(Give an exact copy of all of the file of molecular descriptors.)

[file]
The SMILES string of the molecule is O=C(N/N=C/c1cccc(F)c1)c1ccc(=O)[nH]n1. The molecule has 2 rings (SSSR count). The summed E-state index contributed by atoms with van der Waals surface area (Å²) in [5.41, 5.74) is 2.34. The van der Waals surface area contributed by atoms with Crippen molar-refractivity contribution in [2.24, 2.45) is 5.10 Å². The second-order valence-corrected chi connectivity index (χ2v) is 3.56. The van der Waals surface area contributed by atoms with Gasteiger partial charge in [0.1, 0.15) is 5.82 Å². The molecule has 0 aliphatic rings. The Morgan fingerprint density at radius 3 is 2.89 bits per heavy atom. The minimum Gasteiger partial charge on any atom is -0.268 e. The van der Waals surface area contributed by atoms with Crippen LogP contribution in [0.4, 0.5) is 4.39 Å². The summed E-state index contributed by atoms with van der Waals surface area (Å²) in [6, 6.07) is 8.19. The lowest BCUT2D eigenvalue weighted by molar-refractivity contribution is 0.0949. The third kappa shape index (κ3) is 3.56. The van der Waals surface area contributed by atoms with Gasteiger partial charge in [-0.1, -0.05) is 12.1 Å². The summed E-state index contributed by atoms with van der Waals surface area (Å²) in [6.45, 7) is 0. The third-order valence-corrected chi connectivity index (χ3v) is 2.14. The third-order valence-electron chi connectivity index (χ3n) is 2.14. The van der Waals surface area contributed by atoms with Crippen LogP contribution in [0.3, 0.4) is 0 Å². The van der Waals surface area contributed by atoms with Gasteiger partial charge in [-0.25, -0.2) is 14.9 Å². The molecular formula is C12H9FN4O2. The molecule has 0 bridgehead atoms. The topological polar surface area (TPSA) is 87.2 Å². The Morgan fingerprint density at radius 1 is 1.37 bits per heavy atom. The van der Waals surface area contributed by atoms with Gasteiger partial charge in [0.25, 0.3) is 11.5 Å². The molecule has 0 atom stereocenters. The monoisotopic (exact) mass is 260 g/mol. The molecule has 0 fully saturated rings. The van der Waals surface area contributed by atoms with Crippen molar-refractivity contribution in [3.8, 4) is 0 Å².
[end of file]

The SMILES string of the molecule is O=C(N/N=C/c1cccc(F)c1)c1ccc(=O)[nH]n1. The molecule has 2 rings (SSSR count). The summed E-state index contributed by atoms with van der Waals surface area (Å²) in [5.41, 5.74) is 2.34. The van der Waals surface area contributed by atoms with Crippen molar-refractivity contribution in [2.24, 2.45) is 5.10 Å². The second-order valence-corrected chi connectivity index (χ2v) is 3.56. The van der Waals surface area contributed by atoms with Gasteiger partial charge in [0.1, 0.15) is 5.82 Å². The molecule has 0 aliphatic rings. The Morgan fingerprint density at radius 3 is 2.89 bits per heavy atom. The minimum Gasteiger partial charge on any atom is -0.268 e. The van der Waals surface area contributed by atoms with Crippen LogP contribution in [0.4, 0.5) is 4.39 Å². The summed E-state index contributed by atoms with van der Waals surface area (Å²) in [6, 6.07) is 8.19. The lowest BCUT2D eigenvalue weighted by molar-refractivity contribution is 0.0949. The third kappa shape index (κ3) is 3.56. The van der Waals surface area contributed by atoms with Gasteiger partial charge in [-0.1, -0.05) is 12.1 Å². The summed E-state index contributed by atoms with van der Waals surface area (Å²) in [6.45, 7) is 0. The third-order valence-corrected chi connectivity index (χ3v) is 2.14. The third-order valence-electron chi connectivity index (χ3n) is 2.14. The van der Waals surface area contributed by atoms with Crippen LogP contribution in [0.3, 0.4) is 0 Å². The van der Waals surface area contributed by atoms with Gasteiger partial charge in [-0.25, -0.2) is 14.9 Å². The molecular formula is C12H9FN4O2. The molecule has 0 bridgehead atoms. The topological polar surface area (TPSA) is 87.2 Å². The Morgan fingerprint density at radius 1 is 1.37 bits per heavy atom. The van der Waals surface area contributed by atoms with Gasteiger partial charge in [0.25, 0.3) is 11.5 Å². The molecule has 0 atom stereocenters. The monoisotopic (exact) mass is 260 g/mol. The molecule has 0 fully saturated rings. The van der Waals surface area contributed by atoms with Crippen molar-refractivity contribution in [3.8, 4) is 0 Å².